This is a short note to the people who work at the Daily Mail.
A couple of personal facts by way of introduction:
For more than twenty-five years, I have served as an officer with the Metropolitan Police. And I am incredibly proud of that fact. It has been â€“ and it remains â€“ my duty and my joy.
For the past four years and eight months, I have taken anti-depressant medication at the start of every day. And I am not remotely ashamed of that fact. Itâ€™s a part of who I am.
I donâ€™t read your newspaper, but itâ€™s been difficult to avoid your front pages in recent days. Itâ€™s apparent that youÂ donâ€™t think much of people like me: people who stand on thin blue lines; people who might need a helping hand to get through the day.
So I wanted to say a handful of things by way of a response. Starting with the job I do.
Policing is entirely imperfect. Individually and collectively, we get things wrong every single day â€“ sometimes devastatingly so. But I work with heroes.
I work with people who save lives.
I work with people who donâ€™t hesitate when help is needed.
I work with people who place themselves in harmâ€™s way in defence of complete strangers.
I work with people who have been seriously injured in the line of duty: people who have been shot; people who have been stabbed; people who have been beaten unconscious. Simply for doing their duty.
I work with people who go where most wouldnâ€™t and do what most couldnâ€™t.
I work with people who make critical, life-or-death, decisions in fractions of seconds â€“ without anything approaching a full set of facts or the glorious benefits of hindsight.
I work with people who have paid the greatest price of all.
I work with heroes: entirely imperfect, bloody heroes.
And I donâ€™t see their stories being told on the cover of your newspaper.
As we head into 2018, policing in this country is operating under greater strain than at any point since the end of the Second World War. Crime is rising. Demand is growing. Complexity is increasing. Resources are falling. And everything canâ€™t be a priority.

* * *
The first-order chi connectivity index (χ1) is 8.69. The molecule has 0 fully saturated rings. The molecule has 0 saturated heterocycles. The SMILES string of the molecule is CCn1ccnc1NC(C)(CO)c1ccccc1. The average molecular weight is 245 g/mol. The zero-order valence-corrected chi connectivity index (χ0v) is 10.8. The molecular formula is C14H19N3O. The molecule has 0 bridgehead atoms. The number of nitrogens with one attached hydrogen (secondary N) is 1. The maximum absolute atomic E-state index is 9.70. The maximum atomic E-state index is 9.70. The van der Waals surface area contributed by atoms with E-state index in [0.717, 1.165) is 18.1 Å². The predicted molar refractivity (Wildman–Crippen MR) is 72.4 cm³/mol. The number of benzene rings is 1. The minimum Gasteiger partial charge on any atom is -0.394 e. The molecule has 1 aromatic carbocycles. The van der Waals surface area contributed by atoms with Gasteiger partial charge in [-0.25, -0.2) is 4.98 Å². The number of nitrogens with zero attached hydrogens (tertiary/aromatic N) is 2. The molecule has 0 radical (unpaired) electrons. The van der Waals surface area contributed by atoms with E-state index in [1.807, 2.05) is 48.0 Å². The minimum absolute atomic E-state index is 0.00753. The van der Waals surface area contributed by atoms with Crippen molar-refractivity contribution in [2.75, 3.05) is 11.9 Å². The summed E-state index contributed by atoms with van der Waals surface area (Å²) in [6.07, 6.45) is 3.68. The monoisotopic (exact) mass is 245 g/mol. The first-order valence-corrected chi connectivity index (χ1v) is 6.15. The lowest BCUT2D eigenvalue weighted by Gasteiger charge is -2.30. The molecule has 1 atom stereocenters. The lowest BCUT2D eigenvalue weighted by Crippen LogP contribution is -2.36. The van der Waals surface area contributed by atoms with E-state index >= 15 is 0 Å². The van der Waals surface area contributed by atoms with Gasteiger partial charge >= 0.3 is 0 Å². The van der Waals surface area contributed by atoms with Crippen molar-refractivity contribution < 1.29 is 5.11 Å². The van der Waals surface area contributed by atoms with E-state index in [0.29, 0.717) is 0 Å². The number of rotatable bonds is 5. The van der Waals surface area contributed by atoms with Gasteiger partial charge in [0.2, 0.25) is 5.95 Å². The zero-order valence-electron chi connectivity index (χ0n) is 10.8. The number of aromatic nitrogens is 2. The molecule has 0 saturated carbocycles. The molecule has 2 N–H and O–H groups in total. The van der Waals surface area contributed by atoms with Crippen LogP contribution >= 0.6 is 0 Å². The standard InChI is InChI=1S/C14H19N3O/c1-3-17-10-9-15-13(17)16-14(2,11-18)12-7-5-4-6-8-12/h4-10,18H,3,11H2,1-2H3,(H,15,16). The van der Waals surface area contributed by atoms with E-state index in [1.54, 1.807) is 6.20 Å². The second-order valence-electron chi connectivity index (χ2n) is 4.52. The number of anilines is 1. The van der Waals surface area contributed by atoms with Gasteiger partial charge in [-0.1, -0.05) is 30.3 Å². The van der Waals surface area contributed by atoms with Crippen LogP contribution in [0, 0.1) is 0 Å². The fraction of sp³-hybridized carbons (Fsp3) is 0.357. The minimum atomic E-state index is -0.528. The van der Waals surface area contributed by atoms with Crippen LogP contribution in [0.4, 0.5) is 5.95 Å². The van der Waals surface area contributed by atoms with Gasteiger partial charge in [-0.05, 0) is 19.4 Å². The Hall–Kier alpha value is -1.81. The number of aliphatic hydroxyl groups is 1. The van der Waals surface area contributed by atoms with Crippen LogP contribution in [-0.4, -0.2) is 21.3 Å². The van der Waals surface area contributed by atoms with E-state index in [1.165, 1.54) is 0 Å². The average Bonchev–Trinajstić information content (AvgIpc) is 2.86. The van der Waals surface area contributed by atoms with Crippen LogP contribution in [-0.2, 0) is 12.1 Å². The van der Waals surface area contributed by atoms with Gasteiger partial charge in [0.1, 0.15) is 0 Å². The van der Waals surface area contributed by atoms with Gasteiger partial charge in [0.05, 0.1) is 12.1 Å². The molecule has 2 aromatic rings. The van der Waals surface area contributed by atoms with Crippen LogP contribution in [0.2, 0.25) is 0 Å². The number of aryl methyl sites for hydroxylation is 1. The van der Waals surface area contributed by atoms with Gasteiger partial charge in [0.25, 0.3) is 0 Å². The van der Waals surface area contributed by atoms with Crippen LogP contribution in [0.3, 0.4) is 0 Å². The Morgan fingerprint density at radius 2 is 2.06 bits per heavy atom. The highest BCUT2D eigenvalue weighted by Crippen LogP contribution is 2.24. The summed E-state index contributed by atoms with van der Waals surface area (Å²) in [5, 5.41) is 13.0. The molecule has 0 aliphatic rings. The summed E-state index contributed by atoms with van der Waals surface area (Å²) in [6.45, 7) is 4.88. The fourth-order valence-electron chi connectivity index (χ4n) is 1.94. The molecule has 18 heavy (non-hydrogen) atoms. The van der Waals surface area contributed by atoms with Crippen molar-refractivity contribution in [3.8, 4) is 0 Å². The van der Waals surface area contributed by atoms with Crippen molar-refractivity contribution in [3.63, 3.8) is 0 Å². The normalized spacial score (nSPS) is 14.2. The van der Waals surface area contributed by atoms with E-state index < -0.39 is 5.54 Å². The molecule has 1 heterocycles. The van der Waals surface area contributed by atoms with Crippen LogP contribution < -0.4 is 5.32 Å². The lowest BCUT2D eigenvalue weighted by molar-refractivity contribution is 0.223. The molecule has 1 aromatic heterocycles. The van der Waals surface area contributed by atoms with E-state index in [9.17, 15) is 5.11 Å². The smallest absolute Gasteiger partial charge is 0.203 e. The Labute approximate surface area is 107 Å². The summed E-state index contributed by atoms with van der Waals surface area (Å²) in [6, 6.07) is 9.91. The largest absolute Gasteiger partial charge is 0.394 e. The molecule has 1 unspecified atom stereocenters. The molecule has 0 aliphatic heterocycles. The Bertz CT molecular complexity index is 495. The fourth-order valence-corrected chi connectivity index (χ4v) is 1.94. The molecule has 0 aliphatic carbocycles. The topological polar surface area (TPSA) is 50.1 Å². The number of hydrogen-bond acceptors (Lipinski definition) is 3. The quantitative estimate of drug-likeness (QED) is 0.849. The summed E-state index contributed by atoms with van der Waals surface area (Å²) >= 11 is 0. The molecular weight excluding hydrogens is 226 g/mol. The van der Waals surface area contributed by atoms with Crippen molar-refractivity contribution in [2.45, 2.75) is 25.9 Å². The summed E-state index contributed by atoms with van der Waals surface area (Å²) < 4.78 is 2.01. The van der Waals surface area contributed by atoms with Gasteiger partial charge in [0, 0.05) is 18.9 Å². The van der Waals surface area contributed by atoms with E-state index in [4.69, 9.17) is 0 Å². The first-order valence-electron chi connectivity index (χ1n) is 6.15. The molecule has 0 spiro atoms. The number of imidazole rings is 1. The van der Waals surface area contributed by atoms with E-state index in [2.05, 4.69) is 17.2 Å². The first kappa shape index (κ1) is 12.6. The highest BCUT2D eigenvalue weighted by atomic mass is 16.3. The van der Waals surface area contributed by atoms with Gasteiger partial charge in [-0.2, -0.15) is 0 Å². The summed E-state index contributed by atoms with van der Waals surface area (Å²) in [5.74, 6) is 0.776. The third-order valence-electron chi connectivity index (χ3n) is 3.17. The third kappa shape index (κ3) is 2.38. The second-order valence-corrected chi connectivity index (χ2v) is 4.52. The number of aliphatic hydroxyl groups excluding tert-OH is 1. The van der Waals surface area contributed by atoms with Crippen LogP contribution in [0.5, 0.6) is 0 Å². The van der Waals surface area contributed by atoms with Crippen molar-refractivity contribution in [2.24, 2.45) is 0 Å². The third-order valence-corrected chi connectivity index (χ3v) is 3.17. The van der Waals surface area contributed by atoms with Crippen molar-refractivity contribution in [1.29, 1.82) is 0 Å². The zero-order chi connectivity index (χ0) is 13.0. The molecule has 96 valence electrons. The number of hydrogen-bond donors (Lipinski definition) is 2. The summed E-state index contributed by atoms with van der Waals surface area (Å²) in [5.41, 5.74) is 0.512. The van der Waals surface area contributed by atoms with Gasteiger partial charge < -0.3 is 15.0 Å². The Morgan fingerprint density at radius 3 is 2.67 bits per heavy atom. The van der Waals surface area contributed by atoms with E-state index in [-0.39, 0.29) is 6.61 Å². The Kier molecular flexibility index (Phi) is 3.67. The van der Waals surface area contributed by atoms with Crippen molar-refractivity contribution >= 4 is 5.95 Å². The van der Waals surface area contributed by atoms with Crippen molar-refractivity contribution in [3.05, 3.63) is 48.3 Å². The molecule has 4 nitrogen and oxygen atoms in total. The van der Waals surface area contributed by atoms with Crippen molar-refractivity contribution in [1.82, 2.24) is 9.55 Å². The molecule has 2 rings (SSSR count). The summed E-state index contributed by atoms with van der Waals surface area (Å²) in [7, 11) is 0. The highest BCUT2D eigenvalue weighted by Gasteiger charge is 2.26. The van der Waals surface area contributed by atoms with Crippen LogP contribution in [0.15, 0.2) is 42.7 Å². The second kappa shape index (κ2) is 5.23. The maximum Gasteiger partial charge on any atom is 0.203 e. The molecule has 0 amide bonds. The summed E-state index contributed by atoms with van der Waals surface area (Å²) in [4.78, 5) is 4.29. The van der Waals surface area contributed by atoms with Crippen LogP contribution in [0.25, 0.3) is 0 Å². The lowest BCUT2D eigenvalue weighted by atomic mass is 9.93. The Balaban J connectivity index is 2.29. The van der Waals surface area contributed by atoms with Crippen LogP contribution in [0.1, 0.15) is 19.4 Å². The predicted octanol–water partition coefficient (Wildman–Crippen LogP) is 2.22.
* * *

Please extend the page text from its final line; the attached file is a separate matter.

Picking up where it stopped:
Throwing stones is easy. Itâ€™s a little more difficult to step into the arena.
Pointing fingers is easy. Itâ€™s a little more difficult to roll up your sleeves and get stuck in.
Finding fault is easy. Itâ€™s a little more difficult to find answers. And to be part of those answers.
Tearing down is easy. Itâ€™s a little more difficult â€“ and it just takes a little more time â€“ to build things up.
We need to do the things that are more difficult.
But Iâ€™m not just the job I do. Iâ€™m a thousand other things besides.
And, like countless others, I fight my battles with depression.
Depression is not the same as sadness. In fact, sadness is to depression as a puddle is to the Pacific. It is a thing of raw horror and blind terror â€“ a water-boarding of the mind. It could happen to any of us.
I wouldnâ€™t wish it on my worst enemy.
In a world that is endlessly troubling, one of the few positive developments of recent times has been the emergence of a much more open and compassionate conversation about mental ill health: a conversation that is not well-served by lazy headlines about happy pills.
Judgement is easy. Compassion is a little more difficult.
Hating is easy. Understanding is a little more difficult.
Isolating is easy. Connecting is a little more difficult.
Blaming those who suffer is easy. Loving them is a little more difficult.
Putting up walls is easy. Building bridges is a little more difficult.
And weÂ need to do the things that are more difficult.